Making Promises — Porches, Shaving, and Visual Problem Solving

Cars, Castles, and Spas

Rob Maigret’s talk from Adaptive Path’s UX Week 2012 was mainly about experiences that match promises.

It is very easy for companies to make grand promises in their advertising, but translating those promises to a website can be exceedingly difficult.

Clearly Porche can’t provide the same level of excitement on its website as it can from letting you race down the Autobahn at 200mph, but

Maigret’s methodology in juxtaposing the Porche website and the ture Porche experience is valuable.

Maigret made a list of all the terms that came to mind when considering Porche, and then compared that list to the website.

This problem-solving technique is not new, but perhaps it should be applied more often.

Consider Baxter of California:

Baxter is a company that sells men’s shaving and grooming products.  They are well-known, highly-respected, and at the top end in their industry.  Here is a commercial that shows their products being used at one of their barber shops:

What is promised in this video?

Here is the list of 5 items I made:

1– Precision

2– Cleanliness

3– Friendly

4– Strong

5– Traditional

Now take a look at two websites:

The first website is the site for the actual barber shop featured in the video:

This site absolutely delivers on its five promises to me.

The font choice has precision and the black-and-white all-caps design has cleanliness.  A haircut is exactly 40 dollars, not 39.99.  The gallery of pictures shows traditional barber chairs, and the feel of the site is both strong and inviting.  Friendliness here might be a bit lacking since the chairs are empty in the pictures, but it felt inviting.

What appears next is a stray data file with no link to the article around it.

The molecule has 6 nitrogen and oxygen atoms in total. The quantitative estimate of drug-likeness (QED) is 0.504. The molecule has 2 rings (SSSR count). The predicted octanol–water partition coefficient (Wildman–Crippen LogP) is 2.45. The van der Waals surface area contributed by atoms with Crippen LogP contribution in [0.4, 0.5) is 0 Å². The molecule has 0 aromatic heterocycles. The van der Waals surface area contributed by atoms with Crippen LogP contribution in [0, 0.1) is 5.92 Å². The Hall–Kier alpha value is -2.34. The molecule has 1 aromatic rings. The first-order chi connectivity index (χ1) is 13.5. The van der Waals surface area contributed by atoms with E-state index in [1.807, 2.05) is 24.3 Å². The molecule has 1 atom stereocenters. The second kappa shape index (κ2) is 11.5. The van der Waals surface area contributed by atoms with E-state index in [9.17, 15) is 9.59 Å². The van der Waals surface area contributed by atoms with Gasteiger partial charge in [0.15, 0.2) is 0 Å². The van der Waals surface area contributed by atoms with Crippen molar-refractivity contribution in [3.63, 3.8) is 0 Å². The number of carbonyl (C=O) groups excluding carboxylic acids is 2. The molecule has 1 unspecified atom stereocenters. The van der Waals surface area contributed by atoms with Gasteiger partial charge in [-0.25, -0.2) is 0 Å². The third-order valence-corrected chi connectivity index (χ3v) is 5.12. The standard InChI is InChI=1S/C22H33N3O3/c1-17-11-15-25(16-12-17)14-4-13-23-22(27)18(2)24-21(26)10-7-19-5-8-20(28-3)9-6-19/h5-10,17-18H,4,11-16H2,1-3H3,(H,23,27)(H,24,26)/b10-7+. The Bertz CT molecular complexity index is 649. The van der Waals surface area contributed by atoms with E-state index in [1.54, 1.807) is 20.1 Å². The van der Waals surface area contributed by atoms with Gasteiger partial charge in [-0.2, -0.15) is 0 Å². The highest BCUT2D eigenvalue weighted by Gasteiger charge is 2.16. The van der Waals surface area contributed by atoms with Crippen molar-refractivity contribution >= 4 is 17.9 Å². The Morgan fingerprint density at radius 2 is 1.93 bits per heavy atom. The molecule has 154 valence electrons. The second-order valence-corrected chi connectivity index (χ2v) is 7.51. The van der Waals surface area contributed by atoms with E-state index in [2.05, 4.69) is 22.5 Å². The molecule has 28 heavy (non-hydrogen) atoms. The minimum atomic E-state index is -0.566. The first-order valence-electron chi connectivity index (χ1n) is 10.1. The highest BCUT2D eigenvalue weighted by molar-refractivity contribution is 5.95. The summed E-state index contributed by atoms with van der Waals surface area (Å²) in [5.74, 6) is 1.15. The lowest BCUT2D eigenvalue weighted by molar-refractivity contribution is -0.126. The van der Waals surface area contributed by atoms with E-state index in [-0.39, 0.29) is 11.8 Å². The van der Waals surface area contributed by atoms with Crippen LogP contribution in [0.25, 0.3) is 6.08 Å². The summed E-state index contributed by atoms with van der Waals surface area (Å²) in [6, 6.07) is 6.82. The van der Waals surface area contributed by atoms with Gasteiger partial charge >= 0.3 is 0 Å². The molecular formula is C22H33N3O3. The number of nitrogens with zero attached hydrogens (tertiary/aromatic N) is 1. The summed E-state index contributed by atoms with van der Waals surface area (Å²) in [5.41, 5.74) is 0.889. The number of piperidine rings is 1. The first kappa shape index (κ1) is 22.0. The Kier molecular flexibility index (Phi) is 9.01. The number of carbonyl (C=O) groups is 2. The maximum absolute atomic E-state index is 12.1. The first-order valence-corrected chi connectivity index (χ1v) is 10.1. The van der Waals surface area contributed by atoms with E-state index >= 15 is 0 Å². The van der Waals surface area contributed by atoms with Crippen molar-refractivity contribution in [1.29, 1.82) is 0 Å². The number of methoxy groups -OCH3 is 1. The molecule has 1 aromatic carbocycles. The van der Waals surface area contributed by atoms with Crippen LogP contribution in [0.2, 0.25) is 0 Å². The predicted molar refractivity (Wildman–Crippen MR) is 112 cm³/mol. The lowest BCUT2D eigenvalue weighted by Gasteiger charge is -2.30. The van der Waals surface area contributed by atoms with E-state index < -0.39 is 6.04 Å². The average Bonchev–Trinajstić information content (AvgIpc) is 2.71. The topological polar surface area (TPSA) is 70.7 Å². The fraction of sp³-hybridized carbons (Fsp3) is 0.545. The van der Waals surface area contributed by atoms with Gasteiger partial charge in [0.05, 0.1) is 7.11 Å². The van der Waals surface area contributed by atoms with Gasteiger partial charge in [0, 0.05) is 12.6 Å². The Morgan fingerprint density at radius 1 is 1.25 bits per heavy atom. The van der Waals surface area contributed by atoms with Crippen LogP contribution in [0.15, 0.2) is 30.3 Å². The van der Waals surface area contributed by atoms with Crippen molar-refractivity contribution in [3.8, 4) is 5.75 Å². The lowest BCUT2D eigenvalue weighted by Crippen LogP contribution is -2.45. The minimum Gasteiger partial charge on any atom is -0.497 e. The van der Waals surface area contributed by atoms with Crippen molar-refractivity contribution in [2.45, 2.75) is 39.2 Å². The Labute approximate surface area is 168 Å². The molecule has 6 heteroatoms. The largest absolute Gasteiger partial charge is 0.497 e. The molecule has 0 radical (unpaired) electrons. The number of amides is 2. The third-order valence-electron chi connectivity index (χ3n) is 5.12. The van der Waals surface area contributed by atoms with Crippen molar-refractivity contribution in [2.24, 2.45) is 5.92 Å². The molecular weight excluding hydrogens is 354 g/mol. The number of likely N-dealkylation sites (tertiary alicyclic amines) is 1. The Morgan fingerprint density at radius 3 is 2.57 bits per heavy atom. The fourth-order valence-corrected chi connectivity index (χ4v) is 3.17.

My list is high on emotion, and experiences are built on emotions.

Now look at Baxter of California, the makers of the products used in the video and co-owners of the barber shop:

Does the website exude the same personality or illicit the same emotions?

Here it is much more ambiguous.  Certainly the site is clean, but the illustrations are far from precise.  The precision is present again in the flat-prices, and certainly the wireframing is precise but does the site make you feel like it is precise?  How about friendly?  The only human face is illustrated, and there are no soft-lit open chairs for you to imagine sitting on.  Baxter is selling traditional straight-razors and shaving balms.  They are selling you your grandfather’s trip to the barber, but the website is far from strong, manly or traditional.

I am led to believe that Baxter Finley Barber Shop will keep its promise to its users, but I’m unsure about Baxter of California.

I am confident, however, that Maigret’s technique for comparing real-life experience to web experience is a solid and significant, if under utilized, technique.  I plan to continue to use it in the future.